Talk:Unique factorization domain

From Wikipedia, the free encyclopedia
Jump to: navigation, search

Product of zero factors[edit]

In Dijkstra pleads for defining a product of zero factors to have the value one (or more generally the multiplicative identity element) in order to reduce the need for case analysis in proofs. HenningThielemann (talk) 19:49, 3 July 2010 (UTC)

Edit of 30 November 2002[edit]

I removed the non-example, because the previous one wasn't a ring, so there is no hope that it could ever be a UFD.

I also reverted the statement about the uniqueness of the expression, since it is simply wrong that the p's are a permutation of the q's: 2*4 = (-2) * (-4).

I also removed the repetion of the fact that in UFD's, irreducible implies prime. AxelBoldt 23:56 Nov 30, 2002 (UTC)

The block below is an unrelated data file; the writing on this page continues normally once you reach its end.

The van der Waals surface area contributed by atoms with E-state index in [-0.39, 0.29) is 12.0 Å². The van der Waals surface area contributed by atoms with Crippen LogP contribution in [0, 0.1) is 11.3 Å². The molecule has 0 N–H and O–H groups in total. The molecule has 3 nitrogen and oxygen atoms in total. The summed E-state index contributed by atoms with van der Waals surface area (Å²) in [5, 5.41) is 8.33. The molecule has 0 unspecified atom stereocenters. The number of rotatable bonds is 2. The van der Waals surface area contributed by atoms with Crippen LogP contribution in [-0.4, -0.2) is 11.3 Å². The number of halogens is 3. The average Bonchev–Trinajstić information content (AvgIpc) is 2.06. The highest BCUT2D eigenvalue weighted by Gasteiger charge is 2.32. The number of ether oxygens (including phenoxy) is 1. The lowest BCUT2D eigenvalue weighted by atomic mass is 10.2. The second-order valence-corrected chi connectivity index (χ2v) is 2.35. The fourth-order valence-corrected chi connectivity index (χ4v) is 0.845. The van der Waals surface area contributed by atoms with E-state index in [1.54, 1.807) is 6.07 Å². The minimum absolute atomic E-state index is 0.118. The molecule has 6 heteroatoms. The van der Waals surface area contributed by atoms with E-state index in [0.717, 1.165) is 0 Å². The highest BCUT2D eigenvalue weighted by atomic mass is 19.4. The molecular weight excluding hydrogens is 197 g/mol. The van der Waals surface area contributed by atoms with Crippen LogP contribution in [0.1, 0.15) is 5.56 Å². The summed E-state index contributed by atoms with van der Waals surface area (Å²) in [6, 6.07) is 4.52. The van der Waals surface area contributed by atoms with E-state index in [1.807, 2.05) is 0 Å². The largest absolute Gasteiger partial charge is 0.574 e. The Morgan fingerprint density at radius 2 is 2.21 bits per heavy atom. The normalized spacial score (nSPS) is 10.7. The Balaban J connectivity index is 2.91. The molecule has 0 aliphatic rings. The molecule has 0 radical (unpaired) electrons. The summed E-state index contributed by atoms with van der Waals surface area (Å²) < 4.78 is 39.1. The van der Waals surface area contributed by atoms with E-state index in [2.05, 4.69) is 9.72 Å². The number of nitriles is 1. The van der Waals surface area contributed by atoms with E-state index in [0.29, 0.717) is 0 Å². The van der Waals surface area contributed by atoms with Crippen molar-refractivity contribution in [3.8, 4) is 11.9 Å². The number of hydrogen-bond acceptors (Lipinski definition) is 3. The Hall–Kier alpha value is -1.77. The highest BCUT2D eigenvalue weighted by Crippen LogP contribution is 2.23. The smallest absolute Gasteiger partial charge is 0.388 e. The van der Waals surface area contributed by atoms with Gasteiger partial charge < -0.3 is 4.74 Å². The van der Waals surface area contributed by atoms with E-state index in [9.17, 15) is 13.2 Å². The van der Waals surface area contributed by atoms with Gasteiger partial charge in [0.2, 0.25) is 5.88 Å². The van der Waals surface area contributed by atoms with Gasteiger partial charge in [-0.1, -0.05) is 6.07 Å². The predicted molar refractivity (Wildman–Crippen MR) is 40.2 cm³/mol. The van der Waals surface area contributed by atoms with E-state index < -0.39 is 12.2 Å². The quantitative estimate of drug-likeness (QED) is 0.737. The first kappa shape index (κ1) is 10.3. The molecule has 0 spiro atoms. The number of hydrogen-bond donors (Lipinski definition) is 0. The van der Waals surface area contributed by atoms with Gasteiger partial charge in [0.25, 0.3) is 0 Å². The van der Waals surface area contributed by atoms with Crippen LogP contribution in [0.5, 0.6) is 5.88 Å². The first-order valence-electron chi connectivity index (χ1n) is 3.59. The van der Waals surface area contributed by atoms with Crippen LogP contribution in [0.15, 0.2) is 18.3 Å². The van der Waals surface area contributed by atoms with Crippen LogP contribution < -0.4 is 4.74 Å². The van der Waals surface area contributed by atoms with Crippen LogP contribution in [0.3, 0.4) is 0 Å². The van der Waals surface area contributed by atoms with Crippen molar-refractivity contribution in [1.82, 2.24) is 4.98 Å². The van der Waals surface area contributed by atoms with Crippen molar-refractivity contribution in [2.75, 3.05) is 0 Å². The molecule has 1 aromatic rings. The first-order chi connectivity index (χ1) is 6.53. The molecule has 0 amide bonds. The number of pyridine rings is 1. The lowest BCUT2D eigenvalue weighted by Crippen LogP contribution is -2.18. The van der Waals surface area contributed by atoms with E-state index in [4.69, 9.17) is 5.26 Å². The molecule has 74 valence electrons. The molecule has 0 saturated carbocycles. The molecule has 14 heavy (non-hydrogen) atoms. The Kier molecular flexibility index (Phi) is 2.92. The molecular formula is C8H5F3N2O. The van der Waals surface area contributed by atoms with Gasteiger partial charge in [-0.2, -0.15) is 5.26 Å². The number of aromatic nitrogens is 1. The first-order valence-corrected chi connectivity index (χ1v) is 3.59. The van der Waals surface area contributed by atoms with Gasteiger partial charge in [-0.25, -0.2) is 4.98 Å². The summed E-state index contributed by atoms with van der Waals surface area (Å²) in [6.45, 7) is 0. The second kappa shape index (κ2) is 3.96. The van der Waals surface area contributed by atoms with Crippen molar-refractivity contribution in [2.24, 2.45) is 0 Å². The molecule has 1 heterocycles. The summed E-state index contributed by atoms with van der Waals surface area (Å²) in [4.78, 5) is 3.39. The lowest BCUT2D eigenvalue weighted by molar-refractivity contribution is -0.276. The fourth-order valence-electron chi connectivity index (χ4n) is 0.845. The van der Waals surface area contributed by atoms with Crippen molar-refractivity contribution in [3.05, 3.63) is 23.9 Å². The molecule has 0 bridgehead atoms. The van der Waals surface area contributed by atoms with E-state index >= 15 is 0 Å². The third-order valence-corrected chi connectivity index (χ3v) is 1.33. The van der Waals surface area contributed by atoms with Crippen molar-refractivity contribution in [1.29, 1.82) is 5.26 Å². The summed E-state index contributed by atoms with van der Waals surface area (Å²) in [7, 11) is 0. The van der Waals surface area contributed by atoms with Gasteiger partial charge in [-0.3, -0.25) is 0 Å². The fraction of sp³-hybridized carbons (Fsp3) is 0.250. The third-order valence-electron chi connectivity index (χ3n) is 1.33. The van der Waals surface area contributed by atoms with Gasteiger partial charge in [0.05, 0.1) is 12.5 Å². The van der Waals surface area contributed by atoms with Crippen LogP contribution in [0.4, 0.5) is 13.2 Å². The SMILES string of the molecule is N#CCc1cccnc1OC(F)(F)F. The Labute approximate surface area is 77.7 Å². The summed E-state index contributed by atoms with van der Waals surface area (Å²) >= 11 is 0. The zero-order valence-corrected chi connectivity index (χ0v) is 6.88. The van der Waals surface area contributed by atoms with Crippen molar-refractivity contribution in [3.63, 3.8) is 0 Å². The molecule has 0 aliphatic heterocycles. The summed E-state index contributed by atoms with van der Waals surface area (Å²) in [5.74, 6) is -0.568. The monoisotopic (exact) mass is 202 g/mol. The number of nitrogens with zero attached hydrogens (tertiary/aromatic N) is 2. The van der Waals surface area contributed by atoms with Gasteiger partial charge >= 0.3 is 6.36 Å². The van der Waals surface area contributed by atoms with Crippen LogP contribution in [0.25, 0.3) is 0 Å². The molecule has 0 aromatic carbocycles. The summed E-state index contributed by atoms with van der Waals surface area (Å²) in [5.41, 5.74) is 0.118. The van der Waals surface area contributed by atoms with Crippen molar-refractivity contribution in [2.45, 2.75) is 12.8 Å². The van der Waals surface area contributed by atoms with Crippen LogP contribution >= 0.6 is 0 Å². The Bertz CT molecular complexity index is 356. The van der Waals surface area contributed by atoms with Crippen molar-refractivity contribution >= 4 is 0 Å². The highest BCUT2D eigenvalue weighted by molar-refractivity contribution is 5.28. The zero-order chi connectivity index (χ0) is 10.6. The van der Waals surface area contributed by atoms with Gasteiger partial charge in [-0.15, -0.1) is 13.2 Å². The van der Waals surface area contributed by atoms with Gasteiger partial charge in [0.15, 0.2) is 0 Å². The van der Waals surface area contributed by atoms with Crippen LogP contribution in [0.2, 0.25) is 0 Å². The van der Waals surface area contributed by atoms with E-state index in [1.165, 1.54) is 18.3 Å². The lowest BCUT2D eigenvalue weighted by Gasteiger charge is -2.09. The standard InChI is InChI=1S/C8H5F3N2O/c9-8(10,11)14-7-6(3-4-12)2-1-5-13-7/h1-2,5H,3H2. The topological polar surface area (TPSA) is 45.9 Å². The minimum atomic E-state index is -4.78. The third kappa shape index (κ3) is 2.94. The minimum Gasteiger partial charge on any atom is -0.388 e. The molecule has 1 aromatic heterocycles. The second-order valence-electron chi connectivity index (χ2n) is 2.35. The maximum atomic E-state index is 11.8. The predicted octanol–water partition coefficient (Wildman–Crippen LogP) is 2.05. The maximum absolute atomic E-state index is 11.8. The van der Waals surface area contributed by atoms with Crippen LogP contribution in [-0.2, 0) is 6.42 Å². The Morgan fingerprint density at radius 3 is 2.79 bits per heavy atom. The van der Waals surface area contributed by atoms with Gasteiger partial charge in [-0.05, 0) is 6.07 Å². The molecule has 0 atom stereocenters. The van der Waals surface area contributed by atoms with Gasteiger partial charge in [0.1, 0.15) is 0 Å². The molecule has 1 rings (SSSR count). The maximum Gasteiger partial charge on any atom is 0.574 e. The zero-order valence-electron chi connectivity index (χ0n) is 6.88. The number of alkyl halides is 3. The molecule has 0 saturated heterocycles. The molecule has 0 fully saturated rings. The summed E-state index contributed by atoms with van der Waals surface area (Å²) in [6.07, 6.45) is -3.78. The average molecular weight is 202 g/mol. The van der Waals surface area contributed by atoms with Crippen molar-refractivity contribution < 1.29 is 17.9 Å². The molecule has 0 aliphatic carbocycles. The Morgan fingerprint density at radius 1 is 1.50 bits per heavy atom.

Couple Qs[edit]

Why is this significant? \sin \left( \pi \,z \right) =\sin \left( \pi \,z \right) significant? It seems to me when a zero gets in the product the whole this will become zero. The zero will happen when z and n are equal, 1-z^2/z^2. — Preceding unsigned comment added by Tejolson (talkcontribs) 19:33, 24 March 2013 (UTC)

Why does the prime elements link go to integral domain and not prime number?

Why say prime elements rather than prime numbers? Are prime elements prime numbers? Cyclotronwiki 27 April 01:33 Taipei

Because this is an algebra page, defining everything in commutative ring terms.
Please note also that we don't use computer notation * for product, ^ for exponent. You need to write
2 × 52
for that, or use TeX.
Also, please add comments to the bottom of the page, not the top.
I am reverting your edits, since they really relate to something different, the fundamental theorem of arithmetic.